One thing I can think of is, maybe you start the anmiation before OnApplyTemplate is called? –  Xin Jan 30 '13 at 3:49
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SOLVED IT

The problem is in the path to the element youre using, its has to derive from the parent class its extending to the property itself. I have it working in my own control so made a small example you can copy paste(UNTESTED CODE):

using System;
using System.Collections.Generic;
using System.Linq;
using System.Text;
using System.Threading.Tasks;
using Windows.UI.Xaml;
using Windows.UI.Xaml.Controls;
using Windows.UI.Xaml.Media;
using Windows.UI.Xaml.Media.Animation;

namespace CustomControls
{
    /// <summary>
    /// Author: Frank Wolferink
    /// Note: example is untested and comes as is. I hope it save's you the time i lost figering this out
    /// </summary>
    public class CustomControl : Control
    {

        private Storyboard _compositeTransformExampleStoryBoard;

        private const string TRANSLATE_X_TARGET = "Control.RenderTransform.CompositeTransform.TranslateX";
        private const string TRANSLATE_Y_TARGET = "Control.RenderTransform.CompositeTransform.TranslateY";
        private const string TRANSLATE_ROTATE_TARGET = "Control.RenderTransform.CompositeTransform.Rotation";


        public CustomControl()
        {
            this.RenderTransform = new CompositeTransform();

            TimeSpan duration = new TimeSpan(0,0,0,0,500);
            double translateX = 10;
            double translateY = 10;
            double rotation = 40;

            _compositeTransformExampleStoryBoard = BuildStoryboard(duration, translateX, translateY, rotation);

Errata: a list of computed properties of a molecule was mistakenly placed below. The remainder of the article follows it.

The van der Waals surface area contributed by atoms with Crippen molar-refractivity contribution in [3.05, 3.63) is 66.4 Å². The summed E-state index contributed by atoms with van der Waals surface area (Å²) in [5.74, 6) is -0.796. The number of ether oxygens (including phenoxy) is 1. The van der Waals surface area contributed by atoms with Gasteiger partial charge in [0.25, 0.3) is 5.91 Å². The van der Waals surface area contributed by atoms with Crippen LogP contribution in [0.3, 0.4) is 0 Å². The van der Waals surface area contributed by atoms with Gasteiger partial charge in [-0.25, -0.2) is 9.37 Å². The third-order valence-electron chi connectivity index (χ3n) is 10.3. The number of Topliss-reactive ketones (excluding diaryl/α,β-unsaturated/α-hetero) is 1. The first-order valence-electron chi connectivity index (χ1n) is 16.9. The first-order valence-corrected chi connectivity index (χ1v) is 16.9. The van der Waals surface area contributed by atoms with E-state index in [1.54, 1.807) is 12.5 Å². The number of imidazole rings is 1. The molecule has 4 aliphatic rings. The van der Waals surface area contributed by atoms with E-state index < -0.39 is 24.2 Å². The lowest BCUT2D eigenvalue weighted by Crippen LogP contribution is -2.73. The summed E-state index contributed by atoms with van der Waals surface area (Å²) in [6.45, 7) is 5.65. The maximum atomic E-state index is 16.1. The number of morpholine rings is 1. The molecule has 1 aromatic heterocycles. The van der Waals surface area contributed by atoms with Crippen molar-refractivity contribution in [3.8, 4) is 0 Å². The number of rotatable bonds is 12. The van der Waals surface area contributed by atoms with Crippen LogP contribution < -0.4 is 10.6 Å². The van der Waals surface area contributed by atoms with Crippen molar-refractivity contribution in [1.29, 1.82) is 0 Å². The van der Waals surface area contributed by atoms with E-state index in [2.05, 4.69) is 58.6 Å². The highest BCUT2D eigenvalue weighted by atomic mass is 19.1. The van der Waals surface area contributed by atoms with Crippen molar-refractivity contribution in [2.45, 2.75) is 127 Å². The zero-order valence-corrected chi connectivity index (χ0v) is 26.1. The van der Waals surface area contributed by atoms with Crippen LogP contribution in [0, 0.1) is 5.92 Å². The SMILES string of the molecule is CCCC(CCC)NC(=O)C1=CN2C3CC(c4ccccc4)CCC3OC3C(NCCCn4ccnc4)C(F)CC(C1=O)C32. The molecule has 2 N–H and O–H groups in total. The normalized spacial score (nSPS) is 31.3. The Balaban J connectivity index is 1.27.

this.Loaded += CustomControl_Loaded;
        }

        void CustomControl_Loaded(object sender, RoutedEventArgs e)
        {
            _compositeTransformExampleStoryBoard.Begin();
        }


        private Storyboard BuildStoryboard(TimeSpan animationDuration, double transistionValueX, double transistionValueY, double rotation)
        {
            Storyboard storyboard = new Storyboard();

            if (transistionValueX != 0)
                CreateAnimation(storyboard, transistionValueX, animationDuration, TRANSLATE_X_TARGET);

            if (transistionValueY != 0)
                CreateAnimation(storyboard, transistionValueY, animationDuration, TRANSLATE_Y_TARGET);

            if (rotation != 0)
                CreateAnimation(storyboard, rotation, animationDuration, TRANSLATE_ROTATE_TARGET);


            return storyboard;
        }

        private void CreateAnimation(Storyboard storyboard, double transistionValue, TimeSpan animationDuration, string targetProperty)
        {
            DoubleAnimation da = CreateDoubleAnimation(transistionValue, animationDuration);
            storyboard.Children.Add(da);
            Storyboard.SetTarget(da, this);
            Storyboard.SetTargetProperty(da, targetProperty);
        }

        private DoubleAnimation CreateDoubleAnimation(double transistionValue, TimeSpan duration)
        {
            return new DoubleAnimation()
            {
                Duration = duration,
                To = transistionValue
            };
        }

    }
}